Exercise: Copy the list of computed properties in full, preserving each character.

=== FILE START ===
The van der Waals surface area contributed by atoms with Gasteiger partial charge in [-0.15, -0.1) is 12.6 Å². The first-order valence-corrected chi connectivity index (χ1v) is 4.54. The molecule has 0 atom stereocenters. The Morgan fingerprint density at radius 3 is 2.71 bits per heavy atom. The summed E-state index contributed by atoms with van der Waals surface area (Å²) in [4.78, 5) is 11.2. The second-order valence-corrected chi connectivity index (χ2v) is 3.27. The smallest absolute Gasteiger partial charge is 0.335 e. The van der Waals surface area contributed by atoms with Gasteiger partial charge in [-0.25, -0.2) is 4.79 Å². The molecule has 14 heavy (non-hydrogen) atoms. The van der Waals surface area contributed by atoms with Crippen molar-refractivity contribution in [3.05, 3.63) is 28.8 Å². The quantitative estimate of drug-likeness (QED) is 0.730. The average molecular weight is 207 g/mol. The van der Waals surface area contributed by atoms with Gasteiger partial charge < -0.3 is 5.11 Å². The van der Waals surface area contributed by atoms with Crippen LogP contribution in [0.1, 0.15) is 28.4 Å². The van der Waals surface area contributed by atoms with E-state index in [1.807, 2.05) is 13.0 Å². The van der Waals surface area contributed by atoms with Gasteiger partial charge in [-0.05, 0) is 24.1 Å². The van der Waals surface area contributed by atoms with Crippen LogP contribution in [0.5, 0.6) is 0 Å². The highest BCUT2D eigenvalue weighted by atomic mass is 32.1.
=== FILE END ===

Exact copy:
The van der Waals surface area contributed by atoms with Gasteiger partial charge in [-0.15, -0.1) is 12.6 Å². The first-order valence-corrected chi connectivity index (χ1v) is 4.54. The molecule has 0 atom stereocenters. The Morgan fingerprint density at radius 3 is 2.71 bits per heavy atom. The summed E-state index contributed by atoms with van der Waals surface area (Å²) in [4.78, 5) is 11.2. The second-order valence-corrected chi connectivity index (χ2v) is 3.27. The smallest absolute Gasteiger partial charge is 0.335 e. The van der Waals surface area contributed by atoms with Gasteiger partial charge in [-0.25, -0.2) is 4.79 Å². The molecule has 14 heavy (non-hydrogen) atoms. The van der Waals surface area contributed by atoms with Crippen molar-refractivity contribution in [3.05, 3.63) is 28.8 Å². The quantitative estimate of drug-likeness (QED) is 0.730. The average molecular weight is 207 g/mol. The van der Waals surface area contributed by atoms with Gasteiger partial charge < -0.3 is 5.11 Å². The van der Waals surface area contributed by atoms with Crippen LogP contribution in [0.1, 0.15) is 28.4 Å². The van der Waals surface area contributed by atoms with E-state index in [1.807, 2.05) is 13.0 Å². The van der Waals surface area contributed by atoms with Gasteiger partial charge in [-0.05, 0) is 24.1 Å². The van der Waals surface area contributed by atoms with Crippen LogP contribution in [0.5, 0.6) is 0 Å². The highest BCUT2D eigenvalue weighted by atomic mass is 32.1.